From Jim O'Brien
December 21, 2018

Compulsion to Conform

Hi Friend,

My wife has a book entitled, "Everyone is Normal Until You Get to Know Them." It's a bittersweet concept. Bitter because all of us have baggage (as we say), sweet because there is no need to feel inferior-at least to other humans.

It's also overwhelming because we are offered entrance into the very family of God-who is flawless. We are told to "Be perfect, therefore, as your heavenly Father is perfect." (Matt. 5:48)

Maybe that's why one of the most interesting ironies of human nature is the compulsion to conform to other humans. Most people have enough weaknesses to create a natural resistance to imitation.

When I was in college a psychology professor told us to imagine looking at a classroom of 25 students. He said that 2 of the 25 would spend time in a mental hospital, 4 would be profoundly neurotic, 4 deeply neurotic, 4 mildly neurotic and only 8 to 10 would be fairly normal.

It's gotten worse over the years. Today about one-quarter of the adult population suffer from a diagnosable mental illness. That's more than 57 million people!

Over 2 million adults were admitted to a drug or alcohol rehabilitation center last year. And the day before they were admitted to the institution, some of them were passing you on the highway driving a car or big truck.

Add to this the financial indebtedness and serious health issues most people face on a daily basis. For example, the average student leaves college today with a debt of $32,000!

Okay, enough of statistical bad news! I've made my point-why would any of us want to be like everybody else?

The truth is, if you want to be like everybody else then you'll get what everybody else gets.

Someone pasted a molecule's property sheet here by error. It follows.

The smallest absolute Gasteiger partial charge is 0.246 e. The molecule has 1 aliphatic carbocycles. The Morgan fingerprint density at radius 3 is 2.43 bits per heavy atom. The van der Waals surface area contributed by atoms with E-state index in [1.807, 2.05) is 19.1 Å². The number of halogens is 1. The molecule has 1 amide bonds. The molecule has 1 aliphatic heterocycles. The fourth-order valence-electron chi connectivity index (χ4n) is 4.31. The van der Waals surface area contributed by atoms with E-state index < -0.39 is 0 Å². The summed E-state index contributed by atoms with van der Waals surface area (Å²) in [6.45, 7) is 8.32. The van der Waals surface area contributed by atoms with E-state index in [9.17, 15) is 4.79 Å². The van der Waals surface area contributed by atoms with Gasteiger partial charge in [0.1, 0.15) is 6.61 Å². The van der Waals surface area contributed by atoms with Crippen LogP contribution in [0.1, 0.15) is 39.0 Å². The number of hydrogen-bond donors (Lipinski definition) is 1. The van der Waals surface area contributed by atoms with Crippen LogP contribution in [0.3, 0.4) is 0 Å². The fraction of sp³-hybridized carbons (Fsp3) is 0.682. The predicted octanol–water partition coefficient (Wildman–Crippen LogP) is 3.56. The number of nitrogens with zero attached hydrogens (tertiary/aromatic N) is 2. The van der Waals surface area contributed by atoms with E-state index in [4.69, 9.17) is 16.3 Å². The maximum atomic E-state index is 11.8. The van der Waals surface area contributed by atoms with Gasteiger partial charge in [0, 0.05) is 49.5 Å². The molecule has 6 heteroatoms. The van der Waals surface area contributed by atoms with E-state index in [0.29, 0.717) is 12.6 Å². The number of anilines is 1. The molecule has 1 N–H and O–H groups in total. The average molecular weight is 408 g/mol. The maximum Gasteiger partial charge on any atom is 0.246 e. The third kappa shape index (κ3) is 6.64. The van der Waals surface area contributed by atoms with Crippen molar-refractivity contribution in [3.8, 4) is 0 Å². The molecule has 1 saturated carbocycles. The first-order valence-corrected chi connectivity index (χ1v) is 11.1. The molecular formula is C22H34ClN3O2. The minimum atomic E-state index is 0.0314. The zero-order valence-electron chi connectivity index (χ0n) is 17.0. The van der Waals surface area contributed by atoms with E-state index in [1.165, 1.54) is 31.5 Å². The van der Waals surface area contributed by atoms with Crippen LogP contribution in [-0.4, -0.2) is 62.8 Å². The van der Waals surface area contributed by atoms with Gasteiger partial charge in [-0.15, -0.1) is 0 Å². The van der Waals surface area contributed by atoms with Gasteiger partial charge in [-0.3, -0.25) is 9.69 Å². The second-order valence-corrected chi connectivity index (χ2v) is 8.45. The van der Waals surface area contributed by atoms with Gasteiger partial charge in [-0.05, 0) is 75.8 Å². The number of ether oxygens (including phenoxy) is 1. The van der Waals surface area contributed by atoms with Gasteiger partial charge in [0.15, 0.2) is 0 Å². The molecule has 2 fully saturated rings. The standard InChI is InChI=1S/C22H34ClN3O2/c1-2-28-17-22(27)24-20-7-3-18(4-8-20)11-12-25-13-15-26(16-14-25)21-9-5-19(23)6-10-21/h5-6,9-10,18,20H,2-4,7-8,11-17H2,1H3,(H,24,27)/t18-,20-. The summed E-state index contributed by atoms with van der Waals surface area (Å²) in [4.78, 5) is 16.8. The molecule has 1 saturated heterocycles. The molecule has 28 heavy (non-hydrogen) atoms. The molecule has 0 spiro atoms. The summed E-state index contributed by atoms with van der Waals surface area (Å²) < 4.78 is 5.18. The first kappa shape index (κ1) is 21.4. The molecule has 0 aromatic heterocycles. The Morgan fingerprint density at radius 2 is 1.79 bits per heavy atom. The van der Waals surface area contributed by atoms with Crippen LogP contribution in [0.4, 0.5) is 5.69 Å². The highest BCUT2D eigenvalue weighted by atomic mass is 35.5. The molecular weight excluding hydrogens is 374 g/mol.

There was a psychological study once that demonstrated the benefit of having an unusual name. Having a name that is, well, peculiar, was a factor that actually favored success. The author cited the name Elvis as an example that helped the singer become great. If his parents had named him Bill or Bob he would probably have worked the checkout counter at Kroger and driven a used Ford.

There is deep truth in the idea of our unique identity in God. The King James Version of the Bible uses the term "peculiar" when it refers to God's people. Moses quotes God as saying, "Ye shall be a peculiar treasure unto me above all people." (Exodus 19:5 KJV) In other words, you are special to God above the crowd because of your lack of conformity. That's a peculiar characteristic you can enjoy.

The thought is expressed at least 5 times in the Bible. The contemporary versions render the word peculiar as "treasured people" as in Deuteronomy where Moses says, "Out of all the peoples on the face of the earth, the Lord has chosen you to be his treasured possession!" (Deut. 14:2 NIV)

Being thought of as "different" isn't so bad after all.

Until next time,

Jim O'Brien